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Angels and Insects

movie reviewmovie review out of 4 Movie Review: Angels and Insects

Starring: Mark Rylance, Kristin Scott Thomas
Director: Philip Haas
Rated: R
RunTime: 118 Minutes
Release Date: January 1996
Genres: Drama, Romance

*Also starring: Patsy Kensit, Jeremy Kemp, Douglas Henshall, Annette Badland, Chris Larkin, Anna Massey, Saskia Wickham

Review by Pedro Sena
3 stars out of 4

If someone wants to make a point, they will take you the length of something, anything, and then spring it on you. This film, is such an adventure.

However, this film just has one of those understated feelings, none of the acting stands out, probably because it might give the film away, and for the majority of the film, it has moments that are just trying to "break out" this rather monotonous film, into something else.

To his credit, and the actors, the director does not allow any of the film to fall into anything except his complete story. The insect is friendly, until the tide changes, and then it attacks. This film does the same. The story centers around a man that has just come back from the Amazon, in what has been found out to be a disastrous mission for a group of scientists. This one managed to survive, and has found his way back home to England. He ends up taking up a stay with a rather generous rich man, who has similar interests, and who decides to sponsor this scientist of insects.

All is fine, until the younger brother gets upset because this outsider, a commoner at that, has found his way into the family. As time continues, we find that the scientist has an interest in one of the family's daughters, one who apparently has suffered a rather unfortunate fate. She was married and her husband promptly dies, in what may be considered odd circumstances, which we never learn about. It's the upper class.... they get away with a lot of things. What these might be is another question. But a hint does show itself one time when the younger brother challenges the scientist to a duel, which is refused.

Eventually, this marriage takes place. The scientist continues his studies, and his helper is none other than his wife's sister, whose interest in his profession is uncannily similar to his. She is an astute observer. And with her help, a book gets published, and a successful working agreement starts. The marriage lasts. And after a few hints, and moments here and there, and an inordinate amount of children, the damn finally breaks. In the form of a child that may have been some sort of revenge on the younger brother, by a previous maid.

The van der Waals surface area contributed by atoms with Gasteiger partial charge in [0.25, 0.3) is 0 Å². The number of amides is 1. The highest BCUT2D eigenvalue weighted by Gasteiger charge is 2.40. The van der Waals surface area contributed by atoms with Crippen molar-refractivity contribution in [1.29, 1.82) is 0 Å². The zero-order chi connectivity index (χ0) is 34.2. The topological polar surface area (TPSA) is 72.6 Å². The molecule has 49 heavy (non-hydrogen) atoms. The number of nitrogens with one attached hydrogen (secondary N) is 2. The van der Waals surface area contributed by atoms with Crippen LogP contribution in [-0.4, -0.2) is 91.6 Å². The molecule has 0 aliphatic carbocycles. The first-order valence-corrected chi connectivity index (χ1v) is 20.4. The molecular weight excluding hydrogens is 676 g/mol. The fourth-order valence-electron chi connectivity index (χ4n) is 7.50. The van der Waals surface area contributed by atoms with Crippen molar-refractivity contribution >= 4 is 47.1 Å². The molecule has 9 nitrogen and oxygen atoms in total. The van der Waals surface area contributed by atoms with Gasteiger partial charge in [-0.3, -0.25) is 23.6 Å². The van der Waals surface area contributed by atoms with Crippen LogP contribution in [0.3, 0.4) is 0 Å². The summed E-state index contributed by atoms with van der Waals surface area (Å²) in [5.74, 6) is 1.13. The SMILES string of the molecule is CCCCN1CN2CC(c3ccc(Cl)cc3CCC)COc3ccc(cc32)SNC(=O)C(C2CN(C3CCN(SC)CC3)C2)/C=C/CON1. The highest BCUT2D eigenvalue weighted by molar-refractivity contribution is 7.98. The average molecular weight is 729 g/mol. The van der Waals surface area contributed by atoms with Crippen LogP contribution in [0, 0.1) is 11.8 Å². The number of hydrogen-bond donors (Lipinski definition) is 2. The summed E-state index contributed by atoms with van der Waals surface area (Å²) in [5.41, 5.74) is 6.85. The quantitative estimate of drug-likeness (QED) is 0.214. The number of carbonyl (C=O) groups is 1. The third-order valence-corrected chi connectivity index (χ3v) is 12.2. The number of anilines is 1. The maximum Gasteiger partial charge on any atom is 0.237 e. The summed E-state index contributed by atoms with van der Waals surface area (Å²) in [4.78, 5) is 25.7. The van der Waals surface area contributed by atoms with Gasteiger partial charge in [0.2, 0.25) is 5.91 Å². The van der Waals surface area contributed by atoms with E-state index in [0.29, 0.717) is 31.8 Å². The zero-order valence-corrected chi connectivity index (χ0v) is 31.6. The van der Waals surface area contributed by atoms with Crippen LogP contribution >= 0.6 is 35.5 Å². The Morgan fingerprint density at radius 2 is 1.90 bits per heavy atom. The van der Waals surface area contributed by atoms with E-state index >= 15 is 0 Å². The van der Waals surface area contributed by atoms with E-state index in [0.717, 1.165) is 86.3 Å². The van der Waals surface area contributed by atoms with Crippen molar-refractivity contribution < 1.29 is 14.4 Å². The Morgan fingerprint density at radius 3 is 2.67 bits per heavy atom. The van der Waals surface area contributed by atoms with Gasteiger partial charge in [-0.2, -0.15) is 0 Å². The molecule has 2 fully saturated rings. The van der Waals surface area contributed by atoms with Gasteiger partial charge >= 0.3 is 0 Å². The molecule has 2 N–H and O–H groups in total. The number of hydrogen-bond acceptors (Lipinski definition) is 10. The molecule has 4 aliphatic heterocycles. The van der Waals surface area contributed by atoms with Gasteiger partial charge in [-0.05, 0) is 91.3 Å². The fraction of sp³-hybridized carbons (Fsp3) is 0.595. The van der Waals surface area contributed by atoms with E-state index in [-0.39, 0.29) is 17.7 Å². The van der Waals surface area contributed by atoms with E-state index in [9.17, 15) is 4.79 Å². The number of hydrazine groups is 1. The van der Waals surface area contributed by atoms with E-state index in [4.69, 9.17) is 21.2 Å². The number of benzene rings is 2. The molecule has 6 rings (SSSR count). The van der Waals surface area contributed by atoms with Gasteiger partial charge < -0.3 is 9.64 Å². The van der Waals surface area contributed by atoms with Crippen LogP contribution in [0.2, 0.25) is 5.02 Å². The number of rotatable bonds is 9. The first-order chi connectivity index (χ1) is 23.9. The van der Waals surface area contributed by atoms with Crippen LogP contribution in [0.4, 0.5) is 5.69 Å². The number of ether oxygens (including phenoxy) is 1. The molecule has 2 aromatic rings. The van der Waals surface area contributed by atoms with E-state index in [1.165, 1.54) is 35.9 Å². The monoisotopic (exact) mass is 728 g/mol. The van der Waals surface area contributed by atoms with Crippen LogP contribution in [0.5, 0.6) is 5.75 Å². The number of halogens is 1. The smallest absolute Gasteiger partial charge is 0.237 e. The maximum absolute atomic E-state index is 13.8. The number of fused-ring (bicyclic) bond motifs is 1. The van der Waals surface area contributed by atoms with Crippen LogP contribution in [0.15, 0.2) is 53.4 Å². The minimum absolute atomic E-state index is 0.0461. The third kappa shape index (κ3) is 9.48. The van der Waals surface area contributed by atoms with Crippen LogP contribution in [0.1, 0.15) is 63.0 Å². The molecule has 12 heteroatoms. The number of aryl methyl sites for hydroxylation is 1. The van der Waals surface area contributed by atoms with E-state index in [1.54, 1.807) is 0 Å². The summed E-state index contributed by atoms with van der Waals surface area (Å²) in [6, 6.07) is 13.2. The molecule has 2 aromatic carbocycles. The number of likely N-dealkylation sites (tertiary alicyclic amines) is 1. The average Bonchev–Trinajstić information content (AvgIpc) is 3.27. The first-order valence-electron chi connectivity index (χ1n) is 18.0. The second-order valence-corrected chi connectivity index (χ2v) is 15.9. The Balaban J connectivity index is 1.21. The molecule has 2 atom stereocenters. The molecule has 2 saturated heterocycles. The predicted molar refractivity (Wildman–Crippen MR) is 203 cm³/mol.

And the film takes on the vicious attitude that ant colonies can take with each other. All of a sudden, the civilized are the real insects, and the film comes to a quick resolution and ending.

This is an acting showcase. The people in it have to maintain their space as well as they can, and never hint at anything. Of course, this was the way in the Victorian age anyway, where everything happened behind closed doors and the maids and everyone else in the house was not exactly not a part of it.

A very well directed film, although slow, the lines are delivered with the same deliberateness that the ant colonies work. It seems to be its main theme. And as such, the film ends up developing a statement about who is the real savage and the angel. The innocent whose live it is anyway, or those who ought to know better, and do nothing about it. Very few films will do this correctly without giving it away. There are hints, yes... looking back on it. But they are so subtle that we really make nothing of it... the film really makes no reason for us to pay attention to those moments. They seem so natural, a part of the natural evolution of things... until we find out what was really behind it all.

Excellent film, very well directed and beautifully thought out. But the ending may really shake one up. It is brutal in ways more than one.

Copyright 1997 Pedro Sena

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